Treasury to reduce TB issuance

HARARE - Finance minister Patrick Chinamasa says government will next year undertake a restructuring exercise aimed at curbing the issuance of Treasury Bills (TBs) and prevent the sovereign paper from becoming a “surrogate currency.”

A TB is a short-term debt obligation backed by a government with a given maturity, in most countries the promissory notes are issued with a maturity of less than one year.

Issued through a country’s central bank, TBs commonly pay no explicit interest but are sold at a discount, their yield being the difference between the purchase price and the par-value (also called redemption value).

The Treasury chief last week said in 2016, the country had recorded an unsustainable financing gap of $1,1 billion with projected total revenues of $3,5 billion, against anticipated expenditures of $4,5 billion which saw TB issuance increase.

“...in this regard, the fiscal framework for the 2017 Budget discourages the expectation and perceptions that TB issuances are now a form of surrogate currency to settle government expenditure, as doing so would only pose challenges of capacity for government to repay on such obligations,” the minister said.

He said the mismatch between revenues and expenditures required that the thrust of government for the 2017 Budget rationalises expenditures in line with sustainable financing capacity.

“The target would be to create scope for the budget to also adequately finance ZimAsset development programmes and social services, while at the same time implementing structural measures to enhance production across the economy’s various sectors in order to grow revenues,”  he added.

The original 2016 national Budget target was a more manageable deficit of $150 million, representing one percent of GDP and a financing gap of $1,1 billion represents growth from three of GDP for 2015 to an unsustainable eight percent of GDP.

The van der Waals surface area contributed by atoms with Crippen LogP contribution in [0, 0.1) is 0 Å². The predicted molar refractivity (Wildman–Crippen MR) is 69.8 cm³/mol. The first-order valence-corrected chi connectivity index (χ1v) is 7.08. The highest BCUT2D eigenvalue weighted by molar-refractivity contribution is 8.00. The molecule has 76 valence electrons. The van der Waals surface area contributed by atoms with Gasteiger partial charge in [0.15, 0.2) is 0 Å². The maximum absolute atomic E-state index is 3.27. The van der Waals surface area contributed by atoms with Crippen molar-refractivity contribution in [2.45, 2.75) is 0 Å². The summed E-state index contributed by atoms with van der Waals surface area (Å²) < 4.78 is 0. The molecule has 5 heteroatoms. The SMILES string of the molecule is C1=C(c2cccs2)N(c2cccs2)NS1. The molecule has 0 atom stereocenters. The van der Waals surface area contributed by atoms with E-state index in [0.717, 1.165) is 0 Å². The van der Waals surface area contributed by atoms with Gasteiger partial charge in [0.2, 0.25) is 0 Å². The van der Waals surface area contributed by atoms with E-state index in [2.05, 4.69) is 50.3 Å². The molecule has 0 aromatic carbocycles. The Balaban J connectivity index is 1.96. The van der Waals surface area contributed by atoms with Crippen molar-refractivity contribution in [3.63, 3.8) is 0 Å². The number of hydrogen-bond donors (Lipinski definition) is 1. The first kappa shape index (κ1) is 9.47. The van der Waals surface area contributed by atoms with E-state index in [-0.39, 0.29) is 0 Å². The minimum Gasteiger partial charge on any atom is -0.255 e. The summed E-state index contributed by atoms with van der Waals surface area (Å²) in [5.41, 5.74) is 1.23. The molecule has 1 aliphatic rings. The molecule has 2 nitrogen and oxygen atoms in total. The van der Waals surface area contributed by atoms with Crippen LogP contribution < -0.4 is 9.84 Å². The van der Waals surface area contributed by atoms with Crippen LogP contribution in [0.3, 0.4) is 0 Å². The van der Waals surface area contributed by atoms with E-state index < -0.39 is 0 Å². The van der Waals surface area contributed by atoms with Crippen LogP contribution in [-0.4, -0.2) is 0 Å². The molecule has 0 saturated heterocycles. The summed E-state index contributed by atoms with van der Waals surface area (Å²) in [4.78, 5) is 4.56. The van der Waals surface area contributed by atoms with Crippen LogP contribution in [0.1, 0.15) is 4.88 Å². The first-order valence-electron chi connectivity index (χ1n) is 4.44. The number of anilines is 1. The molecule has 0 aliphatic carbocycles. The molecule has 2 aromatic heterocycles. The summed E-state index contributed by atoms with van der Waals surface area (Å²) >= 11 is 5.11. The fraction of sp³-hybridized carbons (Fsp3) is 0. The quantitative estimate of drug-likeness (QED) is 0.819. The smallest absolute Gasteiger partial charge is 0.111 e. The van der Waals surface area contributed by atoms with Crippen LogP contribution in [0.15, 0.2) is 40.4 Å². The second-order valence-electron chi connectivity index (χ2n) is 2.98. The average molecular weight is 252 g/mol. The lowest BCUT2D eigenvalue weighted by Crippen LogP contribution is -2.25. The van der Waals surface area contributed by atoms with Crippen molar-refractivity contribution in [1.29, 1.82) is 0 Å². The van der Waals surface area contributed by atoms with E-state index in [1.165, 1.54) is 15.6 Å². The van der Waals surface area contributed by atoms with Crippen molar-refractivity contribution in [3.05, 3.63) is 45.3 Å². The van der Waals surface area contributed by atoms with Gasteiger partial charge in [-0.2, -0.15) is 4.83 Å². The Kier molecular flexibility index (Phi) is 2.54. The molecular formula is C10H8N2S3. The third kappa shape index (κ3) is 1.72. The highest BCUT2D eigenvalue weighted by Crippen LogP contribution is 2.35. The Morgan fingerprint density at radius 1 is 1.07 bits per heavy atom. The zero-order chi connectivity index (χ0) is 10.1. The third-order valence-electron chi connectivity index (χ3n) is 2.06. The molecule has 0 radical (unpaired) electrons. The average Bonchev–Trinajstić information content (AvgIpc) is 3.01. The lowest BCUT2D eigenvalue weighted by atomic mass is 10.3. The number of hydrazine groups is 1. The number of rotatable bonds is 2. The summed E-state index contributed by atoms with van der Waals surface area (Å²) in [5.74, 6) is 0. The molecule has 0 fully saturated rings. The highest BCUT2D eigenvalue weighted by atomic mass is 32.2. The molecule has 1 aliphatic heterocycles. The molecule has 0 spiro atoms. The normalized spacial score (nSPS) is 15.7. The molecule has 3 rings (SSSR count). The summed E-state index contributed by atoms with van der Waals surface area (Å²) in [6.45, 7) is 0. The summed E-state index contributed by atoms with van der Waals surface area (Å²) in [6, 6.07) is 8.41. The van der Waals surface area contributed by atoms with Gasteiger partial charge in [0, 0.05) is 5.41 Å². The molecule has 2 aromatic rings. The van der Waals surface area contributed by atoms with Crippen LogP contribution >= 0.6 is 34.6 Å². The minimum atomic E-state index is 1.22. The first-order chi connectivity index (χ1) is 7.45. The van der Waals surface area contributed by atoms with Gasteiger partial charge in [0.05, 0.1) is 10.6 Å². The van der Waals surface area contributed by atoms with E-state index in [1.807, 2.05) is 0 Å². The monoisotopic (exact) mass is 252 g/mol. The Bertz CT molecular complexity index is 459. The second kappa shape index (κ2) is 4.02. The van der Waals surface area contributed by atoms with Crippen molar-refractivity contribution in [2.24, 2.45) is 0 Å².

However, the fiscal framework of revenue collection amounting to $3,7 billion and projected expenditure of $4,1 billion presents a financing gap of about $400 million, which is 2,7 percent of GDP, for the proposed 2017 Budget.

This comes as equities firm, IH Securities, recently warned that Zimbabwe’s financial sector — which has been faring well in recent years — faces an uncertain future on the back of doubts in market around central bank-issued TBs.

“…it appears that due to lack of capacity to service there were some ‘roll-overs’ in July which in our view may affect discount rates on these instruments going forward,” IH cautioned.

To cope with tight liquidity and meet obligations, the Reserve Bank of Zimbabwe (RBZ) has been issuing TBs to its various creditors.

Reports indicate that the central bank has since minimised the issuance of the paper with shorter maturities while coupons on fresh issues has been suspended.

According to another local financial market firm, Equity Axis (EA), accumulated debt has gradually grown to levels where government cannot sustainably issue more paper with similar features which requires it to commit in the short-term.

AE recently pointed out that deferring all obligations in periods of up to three years gave relief to fiscal space in a period where government collections were underperforming, after Zimbabwe Revenue Authority missed if first half collection target by six percent.

Since 2009 aggregate TBs holdings as a percentage of deposits as reported by the central bank grew from zero percent to 29 percent as at June 2016.

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